Tuesday, April 5, 2016

Things NOT to do at work, #2.

Ever get an email that simpy says "see below," or something similar, and has several more emails attached below?  It's then left up to you to sort through all the previous emails and ferret out the point.    This has multiple glaring pitfalls.  First, it is communication by hint, and that leads to miscommunication.  Second, it devalues the time of the recipient since they have to spend their time figuring out what the sender wants them to glean from the chain of messages.  Third, it's basically rude in that it essentially says the the sender's time is more valuable than the recipient's.

Instead of writing "see below," take the time to tell the recipient what you want to communicate from the email chain, or at least point out the specific passage(s) you want them to focus on.  That will then give them the option of reading through the entire chain at their discretion to find context or other meaning.  And it shows that the sender respects the recipient's time.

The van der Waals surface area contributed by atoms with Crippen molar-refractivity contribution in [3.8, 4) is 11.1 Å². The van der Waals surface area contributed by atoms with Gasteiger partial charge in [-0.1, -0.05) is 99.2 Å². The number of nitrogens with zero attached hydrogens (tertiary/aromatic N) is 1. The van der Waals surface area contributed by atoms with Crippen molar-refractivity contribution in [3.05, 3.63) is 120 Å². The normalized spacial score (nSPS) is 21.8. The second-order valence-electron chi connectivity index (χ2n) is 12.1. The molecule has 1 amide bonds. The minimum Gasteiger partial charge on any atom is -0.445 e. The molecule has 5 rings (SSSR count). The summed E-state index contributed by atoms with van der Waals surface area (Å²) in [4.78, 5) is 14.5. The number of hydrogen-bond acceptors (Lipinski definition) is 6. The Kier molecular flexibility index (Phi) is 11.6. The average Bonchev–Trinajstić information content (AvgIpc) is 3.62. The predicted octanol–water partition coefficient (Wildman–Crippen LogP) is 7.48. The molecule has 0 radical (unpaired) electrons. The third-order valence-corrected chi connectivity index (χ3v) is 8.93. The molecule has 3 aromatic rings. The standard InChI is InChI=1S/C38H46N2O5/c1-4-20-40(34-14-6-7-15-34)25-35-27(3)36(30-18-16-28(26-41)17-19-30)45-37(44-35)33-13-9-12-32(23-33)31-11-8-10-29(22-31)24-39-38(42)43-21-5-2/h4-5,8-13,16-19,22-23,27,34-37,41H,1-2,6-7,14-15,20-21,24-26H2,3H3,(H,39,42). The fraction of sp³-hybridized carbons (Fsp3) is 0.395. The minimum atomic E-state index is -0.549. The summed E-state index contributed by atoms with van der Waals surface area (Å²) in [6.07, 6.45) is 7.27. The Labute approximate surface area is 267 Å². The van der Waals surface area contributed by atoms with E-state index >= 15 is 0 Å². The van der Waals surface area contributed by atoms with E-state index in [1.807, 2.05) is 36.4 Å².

Monday, April 4, 2016

Things NOT to do at work, #1

Be prepared to answer the phone, even when you've just started a new job.  Answering questions with things like, 'I don't know; I just started working here' or 'This is my first day, so, um, if you can hold on I'll see if I can find out' are terrible responses, both for you and for your new company.  It's important to realize that when you talk in a professional capacity to other people you are directly influencing your brand and your employer's brand.  When you use the just-started-working-here excuse up front you come across as trying to lower expectations to accommodate a subpar performance.  That's not the direction you want to go.

The direction you want to go is either, 1] anticipate and prepare for questions by doing some research in advance so you will actually know the answer, or 2] simply say something like, "Of course.  Give me a minute and I'll be right back to you," and then move heaven and earth to find out the answer asap.